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Macro economics

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Macroeconomics ECO 403
VU
LESSON 03
IMPORTANCE OF MACROECONOMICS
Why learn macroeconomics?
1. The macroeconomy affects society's well-being.
example:
Unemployment and social problems
Each one-point increase in the unemployment rate is associated with:
920 more suicides
650 more homicides
4000 more people admitted to state mental institutions
3300 more people sent to state prisons
37,000 more deaths
increases in domestic violence and homelessness
The macroeconomy affects your well-being.
example 1:
Unemployment and earnings growth
example 2:
Interest rates and mortgage payments
Unemployment Rate of Pakistan
9
8
7
6
5
4
3
2
1
0
Years
6
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Macroeconomics ECO 403
VU
Unemployment and Earnings Growth
5
4
3
2
1
0
-1
-2
-3
Inflation Growth rate
-4
-5
1965
1975
1985
1995
growth rate of inflation-adjusted hourly earnings
change in Unemployment rate
Interest rates and rental payments
For a Rs.320,000; 3-year mortgage
Date
actual rate on 3-
monthly payment
annual payment
year financing
May 2003
8.50%
Rs. 10,021
Rs. 120,252
May 2004
7.25%
Rs. 9,839
Rs. 118,068
Why learn macroeconomics?
3. The macroeconomy affects politics & current events.
·  example:
Inflation and unemployment in election years
Inflation and Unemployment in Election Years
Year
U rate
inflation rate
1976
7.7%
5.8%
1980
7.1%
13.5%
1984
7.5%
4.3%
1988
5.5%
4.1%
1992
7.5%
3.0%
1996
5.4%
3.3%
2000
4.0%
3.4%
Economic models
...are simplified versions of a more complex reality
·  irrelevant details are stripped away
Used to
·  show the relationships between economic variables
·  explain the economy's behavior
·  devise policies to improve economic performance
The supply & demand for new cars
7
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Macroeconomics ECO 403
VU
explains the factors that determine the price of cars and the quantity sold.
·
assumes the market is competitive: each buyer and seller is too small to affect the
·
market price
·  Variables:
Q d = quantity of cars that buyers demand
Q s = quantity that producers supply
P = price of new cars
Y = aggregate income
Ps = price of steel (an input)
The demand for cars
Demand Equation
Qd = D(P,Y)
shows that the quantity of cars consumers demand is related to the price of cars and
aggregate income.
·  General functional notation shows only that the variables are related:
Qd = D(P,Y)
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Table of Contents:
  1. INTRODUCTION:COURSE DESCRIPTION, TEN PRINCIPLES OF ECONOMICS
  2. PRINCIPLE OF MACROECONOMICS:People Face Tradeoffs
  3. IMPORTANCE OF MACROECONOMICS:Interest rates and rental payments
  4. THE DATA OF MACROECONOMICS:Rules for computing GDP
  5. THE DATA OF MACROECONOMICS (Continued…):Components of Expenditures
  6. THE DATA OF MACROECONOMICS (Continued…):How to construct the CPI
  7. NATIONAL INCOME: WHERE IT COMES FROM AND WHERE IT GOES
  8. NATIONAL INCOME: WHERE IT COMES FROM AND WHERE IT GOES (Continued…)
  9. NATIONAL INCOME: WHERE IT COMES FROM AND WHERE IT GOES (Continued…)
  10. NATIONAL INCOME: WHERE IT COMES FROM AND WHERE IT GOES (Continued…)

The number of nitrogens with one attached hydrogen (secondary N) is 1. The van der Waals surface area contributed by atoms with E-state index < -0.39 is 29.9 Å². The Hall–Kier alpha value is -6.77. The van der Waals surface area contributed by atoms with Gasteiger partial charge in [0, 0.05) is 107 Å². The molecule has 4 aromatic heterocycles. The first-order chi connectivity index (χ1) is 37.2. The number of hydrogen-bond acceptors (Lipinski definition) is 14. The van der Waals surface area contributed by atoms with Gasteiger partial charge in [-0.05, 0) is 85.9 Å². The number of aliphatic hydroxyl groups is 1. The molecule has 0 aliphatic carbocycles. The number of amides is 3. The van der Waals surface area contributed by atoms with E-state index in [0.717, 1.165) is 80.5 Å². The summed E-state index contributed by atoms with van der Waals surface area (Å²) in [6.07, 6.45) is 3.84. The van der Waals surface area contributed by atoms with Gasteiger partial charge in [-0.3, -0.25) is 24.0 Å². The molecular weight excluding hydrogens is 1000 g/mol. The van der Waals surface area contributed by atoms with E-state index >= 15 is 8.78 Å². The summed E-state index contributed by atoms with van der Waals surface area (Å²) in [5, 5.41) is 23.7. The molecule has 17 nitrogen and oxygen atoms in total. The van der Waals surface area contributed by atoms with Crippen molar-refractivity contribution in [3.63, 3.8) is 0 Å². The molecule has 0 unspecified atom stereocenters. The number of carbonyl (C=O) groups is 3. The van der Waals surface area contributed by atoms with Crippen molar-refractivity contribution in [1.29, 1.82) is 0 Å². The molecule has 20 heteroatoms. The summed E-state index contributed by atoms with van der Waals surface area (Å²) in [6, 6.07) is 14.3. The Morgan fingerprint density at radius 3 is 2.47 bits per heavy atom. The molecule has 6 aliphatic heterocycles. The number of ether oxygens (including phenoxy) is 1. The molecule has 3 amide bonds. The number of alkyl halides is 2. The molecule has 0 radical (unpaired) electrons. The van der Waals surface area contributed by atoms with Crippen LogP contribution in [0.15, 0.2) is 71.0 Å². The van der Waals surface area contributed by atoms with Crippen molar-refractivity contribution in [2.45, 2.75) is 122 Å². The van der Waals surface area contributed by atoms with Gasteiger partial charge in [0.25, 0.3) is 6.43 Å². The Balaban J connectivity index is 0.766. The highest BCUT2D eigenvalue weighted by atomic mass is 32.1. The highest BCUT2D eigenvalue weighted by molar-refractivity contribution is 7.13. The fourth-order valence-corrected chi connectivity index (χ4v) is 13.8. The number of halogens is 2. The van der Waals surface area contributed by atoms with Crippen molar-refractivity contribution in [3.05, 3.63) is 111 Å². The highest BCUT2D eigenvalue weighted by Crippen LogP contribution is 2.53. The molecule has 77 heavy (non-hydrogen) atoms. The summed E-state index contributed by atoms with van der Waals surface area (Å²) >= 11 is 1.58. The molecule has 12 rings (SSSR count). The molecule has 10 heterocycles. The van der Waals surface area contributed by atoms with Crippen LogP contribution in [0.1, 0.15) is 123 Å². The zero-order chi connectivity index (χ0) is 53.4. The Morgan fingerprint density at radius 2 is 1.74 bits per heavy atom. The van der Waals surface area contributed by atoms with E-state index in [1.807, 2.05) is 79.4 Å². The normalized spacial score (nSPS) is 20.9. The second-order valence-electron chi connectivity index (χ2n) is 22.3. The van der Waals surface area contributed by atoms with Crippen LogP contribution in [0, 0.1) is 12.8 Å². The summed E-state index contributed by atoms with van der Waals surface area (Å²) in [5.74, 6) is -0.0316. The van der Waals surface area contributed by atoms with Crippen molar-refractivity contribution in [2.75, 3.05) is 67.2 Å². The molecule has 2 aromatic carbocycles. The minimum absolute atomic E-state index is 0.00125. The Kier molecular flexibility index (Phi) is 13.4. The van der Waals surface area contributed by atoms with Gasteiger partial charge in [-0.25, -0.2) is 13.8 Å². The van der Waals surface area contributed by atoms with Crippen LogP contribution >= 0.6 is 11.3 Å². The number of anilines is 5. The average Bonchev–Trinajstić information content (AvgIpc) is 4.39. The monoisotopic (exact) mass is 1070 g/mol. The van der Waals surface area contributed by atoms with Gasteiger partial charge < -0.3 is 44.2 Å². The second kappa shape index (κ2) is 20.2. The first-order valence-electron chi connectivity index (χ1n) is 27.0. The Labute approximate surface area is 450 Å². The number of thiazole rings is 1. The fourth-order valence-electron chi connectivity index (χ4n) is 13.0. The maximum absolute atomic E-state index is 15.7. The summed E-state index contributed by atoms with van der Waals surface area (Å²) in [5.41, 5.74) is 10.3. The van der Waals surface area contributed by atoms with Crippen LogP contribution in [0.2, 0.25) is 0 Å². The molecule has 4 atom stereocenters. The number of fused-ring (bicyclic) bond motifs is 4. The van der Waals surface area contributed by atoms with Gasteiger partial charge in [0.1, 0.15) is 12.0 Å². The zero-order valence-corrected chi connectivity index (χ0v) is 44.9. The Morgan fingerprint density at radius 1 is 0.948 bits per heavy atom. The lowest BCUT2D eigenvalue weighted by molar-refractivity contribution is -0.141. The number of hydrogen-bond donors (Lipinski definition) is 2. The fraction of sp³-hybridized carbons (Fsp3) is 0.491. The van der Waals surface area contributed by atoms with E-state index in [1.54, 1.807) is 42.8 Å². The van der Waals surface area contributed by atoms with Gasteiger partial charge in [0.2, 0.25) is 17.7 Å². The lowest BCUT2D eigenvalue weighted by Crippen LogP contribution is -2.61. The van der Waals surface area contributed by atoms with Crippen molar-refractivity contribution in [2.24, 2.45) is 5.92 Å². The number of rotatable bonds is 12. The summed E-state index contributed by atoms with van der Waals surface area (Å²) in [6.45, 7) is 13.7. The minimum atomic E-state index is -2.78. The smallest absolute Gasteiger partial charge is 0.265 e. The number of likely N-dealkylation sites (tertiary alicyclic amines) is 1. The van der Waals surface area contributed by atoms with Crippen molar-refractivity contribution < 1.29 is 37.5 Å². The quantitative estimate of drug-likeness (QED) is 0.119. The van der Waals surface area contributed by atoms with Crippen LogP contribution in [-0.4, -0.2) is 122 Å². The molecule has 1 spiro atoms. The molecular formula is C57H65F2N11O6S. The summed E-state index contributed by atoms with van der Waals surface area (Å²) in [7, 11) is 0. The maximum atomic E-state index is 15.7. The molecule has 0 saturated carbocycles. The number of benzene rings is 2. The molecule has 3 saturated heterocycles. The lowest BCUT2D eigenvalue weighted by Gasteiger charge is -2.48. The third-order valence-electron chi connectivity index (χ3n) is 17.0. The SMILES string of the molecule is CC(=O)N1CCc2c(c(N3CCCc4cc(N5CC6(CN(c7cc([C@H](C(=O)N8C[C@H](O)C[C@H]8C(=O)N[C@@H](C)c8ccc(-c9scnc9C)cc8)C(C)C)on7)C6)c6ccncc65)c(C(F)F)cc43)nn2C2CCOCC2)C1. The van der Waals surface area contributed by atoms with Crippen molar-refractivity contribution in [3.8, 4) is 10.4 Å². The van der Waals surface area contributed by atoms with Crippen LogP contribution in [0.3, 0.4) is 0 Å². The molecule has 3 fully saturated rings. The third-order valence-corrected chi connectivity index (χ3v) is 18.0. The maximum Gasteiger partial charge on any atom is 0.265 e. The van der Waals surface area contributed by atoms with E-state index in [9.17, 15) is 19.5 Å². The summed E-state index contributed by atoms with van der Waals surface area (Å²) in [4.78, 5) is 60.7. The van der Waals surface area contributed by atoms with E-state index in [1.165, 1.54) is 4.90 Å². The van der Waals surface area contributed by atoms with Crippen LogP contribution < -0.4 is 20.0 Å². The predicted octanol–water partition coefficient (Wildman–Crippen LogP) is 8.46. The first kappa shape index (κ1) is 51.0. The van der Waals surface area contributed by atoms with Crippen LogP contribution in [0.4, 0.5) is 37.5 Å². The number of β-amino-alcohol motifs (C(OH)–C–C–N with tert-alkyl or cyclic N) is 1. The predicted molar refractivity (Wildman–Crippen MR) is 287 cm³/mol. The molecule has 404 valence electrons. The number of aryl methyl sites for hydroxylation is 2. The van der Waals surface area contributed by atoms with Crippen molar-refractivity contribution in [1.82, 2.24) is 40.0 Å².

11. MONEY AND INFLATION:The Quantity Equation, Inflation and interest rates
  12. MONEY AND INFLATION (Continued…):Money demand and the nominal interest rate
  13. MONEY AND INFLATION (Continued…):Costs of expected inflation:
  14. MONEY AND INFLATION (Continued…):The Classical Dichotomy
  15. OPEN ECONOMY:Three experiments, The nominal exchange rate
  16. OPEN ECONOMY (Continued…):The Determinants of the Nominal Exchange Rate
  17. OPEN ECONOMY (Continued…):A first model of the natural rate
  18. ISSUES IN UNEMPLOYMENT:Public Policy and Job Search
  19. ECONOMIC GROWTH:THE SOLOW MODEL, Saving and investment
  20. ECONOMIC GROWTH (Continued…):The Steady State
  21. ECONOMIC GROWTH (Continued…):The Golden Rule Capital Stock
  22. ECONOMIC GROWTH (Continued…):The Golden Rule, Policies to promote growth
  23. ECONOMIC GROWTH (Continued…):Possible problems with industrial policy
  24. AGGREGATE DEMAND AND AGGREGATE SUPPLY:When prices are sticky
  25. AGGREGATE DEMAND AND AGGREGATE SUPPLY (Continued…):
  26. AGGREGATE DEMAND AND AGGREGATE SUPPLY (Continued…):
  27. AGGREGATE DEMAND AND AGGREGATE SUPPLY (Continued…)
  28. AGGREGATE DEMAND AND AGGREGATE SUPPLY (Continued…)
  29. AGGREGATE DEMAND AND AGGREGATE SUPPLY (Continued…)
  30. AGGREGATE DEMAND IN THE OPEN ECONOMY:Lessons about fiscal policy
  31. AGGREGATE DEMAND IN THE OPEN ECONOMY(Continued…):Fixed exchange rates
  32. AGGREGATE DEMAND IN THE OPEN ECONOMY (Continued…):Why income might not rise
  33. AGGREGATE SUPPLY:The sticky-price model
  34. AGGREGATE SUPPLY (Continued…):Deriving the Phillips Curve from SRAS
  35. GOVERNMENT DEBT:Permanent Debt, Floating Debt, Unfunded Debts
  36. GOVERNMENT DEBT (Continued…):Starting with too little capital,
  37. CONSUMPTION:Secular Stagnation and Simon Kuznets
  38. CONSUMPTION (Continued…):Consumer Preferences, Constraints on Borrowings
  39. CONSUMPTION (Continued…):The Life-cycle Consumption Function
  40. INVESTMENT:The Rental Price of Capital, The Cost of Capital
  41. INVESTMENT (Continued…):The Determinants of Investment
  42. INVESTMENT (Continued…):Financing Constraints, Residential Investment
  43. INVESTMENT (Continued…):Inventories and the Real Interest Rate
  44. MONEY:Money Supply, Fractional Reserve Banking,
  45. MONEY (Continued…):Three Instruments of Money Supply, Money Demand